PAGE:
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Old 03-21-2007, 02:50 AM   #1
Cass
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Mar 2007
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Well today I went and bought another kit, "The Brew House" again (with the premade wort), this time an IPA. She's in the primary now, and I kept the lid just sitting on top, didn't snap it down, so hopefully this works out a little better than before. My S.G. reading was 1.050, what does that mean? Don't really know a whole lot about the hydrometer aspect of the whole deal. Going to leave it in the primary for a week, the carboy for 2, and bottles for 3 I'm thinking. If there's anything else I should be doing or watching for, let me know.

Cass

 
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Old 03-21-2007, 04:04 AM   #2
abracadabra
 
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You don't really need the gravity reading unless you are a beer geek and want to know the alcohol content of the finished product and fret about minor details just relax and have a homebrew went they are ready. If you run into problems it'll come in handy Worry about all that stuff once you get the process down.

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Old 03-21-2007, 02:19 PM   #3
david_42
 
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A sugar solution is heavier than water. Alcohol is lighter than water. The starting gravity is a measure of the amount of sugar in the wort. The final gravity measures unfermentable sugars (approximately). Subtracting the two tells you how much sugar was converted.

Checking your final gravity (FG) is much more important when you first start brewing. Most recipes have a target gravity (TG), which indicates the ferment is done. If your specific gravity is close to the TG and remains constant over three days, then it is time to rack the batch to the clearing tank.
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Old 03-21-2007, 08:52 PM   #4
BierMuncher
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Quote:
Originally Posted by Cass
Well today I went and bought another kit, "The Brew House" again (with the premade wort), this time an IPA. She's in the primary now, and I kept the lid just sitting on top, didn't snap it down, so hopefully this works out a little better than before. My S.G. reading was 1.050, what does that mean? Don't really know a whole lot about the hydrometer aspect of the whole deal. Going to leave it in the primary for a week, the carboy for 2, and bottles for 3 I'm thinking. If there's anything else I should be doing or watching for, let me know.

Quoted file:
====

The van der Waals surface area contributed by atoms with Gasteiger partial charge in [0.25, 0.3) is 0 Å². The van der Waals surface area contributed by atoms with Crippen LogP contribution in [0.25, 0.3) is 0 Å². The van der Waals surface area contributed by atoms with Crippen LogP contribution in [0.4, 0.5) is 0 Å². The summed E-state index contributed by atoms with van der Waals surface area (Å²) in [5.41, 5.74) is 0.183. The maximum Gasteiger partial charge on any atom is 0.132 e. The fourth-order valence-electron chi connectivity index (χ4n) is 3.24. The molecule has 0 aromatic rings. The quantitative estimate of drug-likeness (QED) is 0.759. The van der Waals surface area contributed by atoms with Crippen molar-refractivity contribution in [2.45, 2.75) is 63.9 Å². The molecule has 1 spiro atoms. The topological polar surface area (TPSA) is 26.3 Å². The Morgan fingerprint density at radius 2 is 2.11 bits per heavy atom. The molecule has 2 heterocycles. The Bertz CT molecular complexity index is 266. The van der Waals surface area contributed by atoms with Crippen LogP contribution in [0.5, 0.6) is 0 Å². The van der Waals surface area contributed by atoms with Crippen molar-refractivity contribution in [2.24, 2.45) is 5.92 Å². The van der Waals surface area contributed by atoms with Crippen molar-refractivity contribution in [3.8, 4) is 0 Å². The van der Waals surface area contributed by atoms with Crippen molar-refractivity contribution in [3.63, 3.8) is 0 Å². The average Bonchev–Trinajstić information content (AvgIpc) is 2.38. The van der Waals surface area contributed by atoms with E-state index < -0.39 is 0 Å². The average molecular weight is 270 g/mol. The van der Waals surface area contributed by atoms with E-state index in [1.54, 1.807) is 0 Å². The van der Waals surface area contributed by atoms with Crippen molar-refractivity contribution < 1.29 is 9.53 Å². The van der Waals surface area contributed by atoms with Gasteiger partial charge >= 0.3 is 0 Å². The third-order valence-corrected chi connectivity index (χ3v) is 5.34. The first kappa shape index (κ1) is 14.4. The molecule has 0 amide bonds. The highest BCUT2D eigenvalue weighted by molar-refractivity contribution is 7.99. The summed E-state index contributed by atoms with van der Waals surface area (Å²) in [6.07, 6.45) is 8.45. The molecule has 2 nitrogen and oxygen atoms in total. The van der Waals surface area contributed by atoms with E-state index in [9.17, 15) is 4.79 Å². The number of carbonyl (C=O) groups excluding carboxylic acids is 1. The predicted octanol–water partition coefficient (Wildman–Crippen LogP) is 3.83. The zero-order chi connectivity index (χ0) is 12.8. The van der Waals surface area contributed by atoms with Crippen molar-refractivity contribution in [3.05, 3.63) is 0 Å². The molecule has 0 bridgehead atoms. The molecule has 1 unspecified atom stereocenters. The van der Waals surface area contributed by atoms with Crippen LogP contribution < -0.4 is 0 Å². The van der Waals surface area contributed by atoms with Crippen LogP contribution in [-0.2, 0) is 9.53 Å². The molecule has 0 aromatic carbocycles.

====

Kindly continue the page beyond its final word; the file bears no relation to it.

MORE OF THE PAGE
Cass
I'm a geek. I like to take readings...it gives me an excuse to taste.

Plus, I like to know what I'm drinking...an afternoon session ale (3.5%) or a night cap porter (7.2%).

There is a simple calculation to figure your alcohol %.

Beginning gravity - ending gravity x 1.31

Example:

Beginning 1.050
Ending 1.012
Delta = .038
.038 x 131 = 4.98% alcohol.

Trust me, if you have company over and multiple kegs or batches in bottles, it's nice to let people know what they're drinking.

The geek has spoken.

 
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Old 03-22-2007, 03:32 AM   #5
Cass
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Mar 2007
Ontario, Canada
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Quote:
Originally Posted by BierMuncher
I'm a geek. I like to take readings...it gives me an excuse to taste.

Plus, I like to know what I'm drinking...an afternoon session ale (3.5%) or a night cap porter (7.2%).

There is a simple calculation to figure your alcohol %.

Beginning gravity - ending gravity x 1.31

Example:

Beginning 1.050
Ending 1.012
Delta = .038
.038 x 131 = 4.98% alcohol.

Trust me, if you have company over and multiple kegs or batches in bottles, it's nice to let people know what they're drinking.

The geek has spoken.
Great to know! Glad I took the BG!

Cass

 
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Old 03-22-2007, 03:41 AM   #6
Cass
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Mar 2007
Ontario, Canada
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Ok I have a new problem... My last brew was a beer bomb, it exploded the top off my primary. So this time I didn't snap the lid down. The Krausen keeps getting higher and higher though (this is the second night) and I noticed it had popped the lid up a bit sometime earlier, so I set it on right again... What should I do if this gets worse? I don't want to screw up another batch.

Cass

 
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Old 03-22-2007, 12:38 PM   #7
loopmd
 
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You should do this. Only you you have a bucket instead of a carboy. It's called a blow off tube.


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